The Autistic Brain: Thinking Across the Spectrum Reprint Edition, Kindle Edition
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- In this edition, page numbers are just like the physical edition
- Length: 253 pages
- Word Wise: Enabled
- Enhanced Typesetting: Enabled
- Page Flip: Enabled
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Temple Grandin may be the most famous person with autism, a condition that affects 1 in 88 children. Since her birth in 1947, our understanding of it has undergone a great transformation, leading to more hope than ever before that we may finally learn the causes of and treatments for autism.
Weaving her own experience with remarkable new discoveries, Grandin introduces the advances in neuroimaging and genetic research that link brain science to behavior, even sharing her own brain scan to show which anomalies might explain common symptoms. Most excitingly, she argues that raising and educating kids on the autism spectrum must focus on their long-overlooked strengths to foster their unique contributions. The Autistic Brain brings Grandin’s singular perspective into the heart of the autism revolution.
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Excerpt. © Reprinted by permission. All rights reserved.
The Meanings of Autism
I was fortunate to have been born in 1947. If I had been born ten years later, my life as a person with autism would have been a lot different. In 1947, the diagnosis of autism was only four years old. Almost nobody knew what it meant. When Mother noticed in me the symptoms that we would now label autistic—destructive behavior, inability to speak, a sensitivity to physical contact, a fixation on spinning objects, and so on—she did what made sense to her. She took me to a neurologist.
Bronson Crothers had served as the director of the neurology service at Boston Children’s Hospital since its founding, in 1920. The first thing Dr. Crothers did in my case was administer an electroencephalogram, or EEG, to make sure I didn’t have petit mal epilepsy. Then he tested my hearing to make sure I wasn’t deaf. “Well, she certainly is an odd little girl,” he told Mother. Then when I began to verbalize a little, Dr. Crothers modified his evaluation: “She’s an odd little girl, but she’ll learn how to talk.” The diagnosis: brain damage.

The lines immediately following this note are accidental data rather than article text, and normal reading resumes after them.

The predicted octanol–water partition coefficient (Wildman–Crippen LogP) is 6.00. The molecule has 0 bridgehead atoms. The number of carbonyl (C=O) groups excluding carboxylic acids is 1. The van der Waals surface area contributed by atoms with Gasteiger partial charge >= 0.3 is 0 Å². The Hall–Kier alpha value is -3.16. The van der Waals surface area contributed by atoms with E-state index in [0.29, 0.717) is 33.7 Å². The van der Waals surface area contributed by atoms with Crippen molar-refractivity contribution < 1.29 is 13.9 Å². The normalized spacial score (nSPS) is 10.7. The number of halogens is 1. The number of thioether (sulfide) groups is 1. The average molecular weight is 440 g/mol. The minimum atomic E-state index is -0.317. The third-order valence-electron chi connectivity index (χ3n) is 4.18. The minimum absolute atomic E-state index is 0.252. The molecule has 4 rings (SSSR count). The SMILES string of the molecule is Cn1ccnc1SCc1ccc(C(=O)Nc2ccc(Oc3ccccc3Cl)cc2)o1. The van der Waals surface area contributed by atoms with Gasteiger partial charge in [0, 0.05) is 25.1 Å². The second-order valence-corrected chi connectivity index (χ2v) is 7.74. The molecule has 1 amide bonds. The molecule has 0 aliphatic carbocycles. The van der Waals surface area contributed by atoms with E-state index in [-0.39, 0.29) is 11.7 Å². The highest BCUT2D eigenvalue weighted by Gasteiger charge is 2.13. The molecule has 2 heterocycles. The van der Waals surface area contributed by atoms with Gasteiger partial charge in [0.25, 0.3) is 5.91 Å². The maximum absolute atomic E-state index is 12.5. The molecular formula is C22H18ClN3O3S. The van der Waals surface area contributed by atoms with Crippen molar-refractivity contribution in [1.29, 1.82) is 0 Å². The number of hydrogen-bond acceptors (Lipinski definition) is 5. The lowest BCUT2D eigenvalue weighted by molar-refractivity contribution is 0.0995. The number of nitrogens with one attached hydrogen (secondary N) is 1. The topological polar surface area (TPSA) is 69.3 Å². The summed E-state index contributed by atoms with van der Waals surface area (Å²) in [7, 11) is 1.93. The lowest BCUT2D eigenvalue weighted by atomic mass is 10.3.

He referred us to a speech therapist who ran a small school in the basement of her house. I suppose you could say the other kids there were brain damaged too; they suffered from Down syndrome and other disorders. Even though I was not deaf, I had difficulty hearing consonants, such as the c in cup. When grownups talked fast, I heard only the vowel sounds, so I thought they had their own special language. But by speaking slowly, the speech therapist helped me to hear the hard consonant sounds, and when I said cup with a c, she praised me—which is just what a behavioral therapist would do today.
--This text refers to an out of print or unavailable edition of this title.
- ASIN : B009JWCR56
- Publisher : Mariner Books; Reprint edition (April 30, 2013)
- Publication date : April 30, 2013
- Language : English
- File size : 9476 KB
- Text-to-Speech : Enabled
- Screen Reader : Supported
- Enhanced typesetting : Enabled
- X-Ray : Not Enabled
- Word Wise : Enabled
- Print length : 253 pages
- Lending : Not Enabled
- Best Sellers Rank: #143,452 in Kindle Store (See Top 100 in Kindle Store)
- Customer Reviews:
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I did additional digging into a few things I was curious about, like the fascinating relationship between IQ and people on the spectrum (overall vs. those with Asperger's), but I wouldn't like to have to do that for all of the topics discussed here. (I discovered that while IQ is inherited, autism doesn't seem to be. So the whole area of those like me diagnosed with Asperger's is quite confounding for researchers, which partly explains why Asperger's has been so hard to diagnose. And I apologize, but I find the term "Asperger's" much easier to comprehend than "L1ASD" or whatever the more formal name might be this year.)
One thing that's clear from reading this book is that anybody seriously interested in this field is going to need to have a fairly wide swath of knowledge about several discrete areas of study and research as well as the history behind them, including: cognitive psych, neuro psych, behavioral psych, genetics and genomics, and probably some background in PT, OT, and ST as well.
After reading this book, I'm left with one dominant conclusion: for everything question researchers in this broad field answer from their work, five more questions turn up. I also cannot figure out how so much material got crammed into so few pages. Temple is an amazing writer and communicator, in spite of the fact that she thinks in pictures and this is NOT a "picture book" but mostly an abundance of words.
By Cory Johnson on August 3, 2017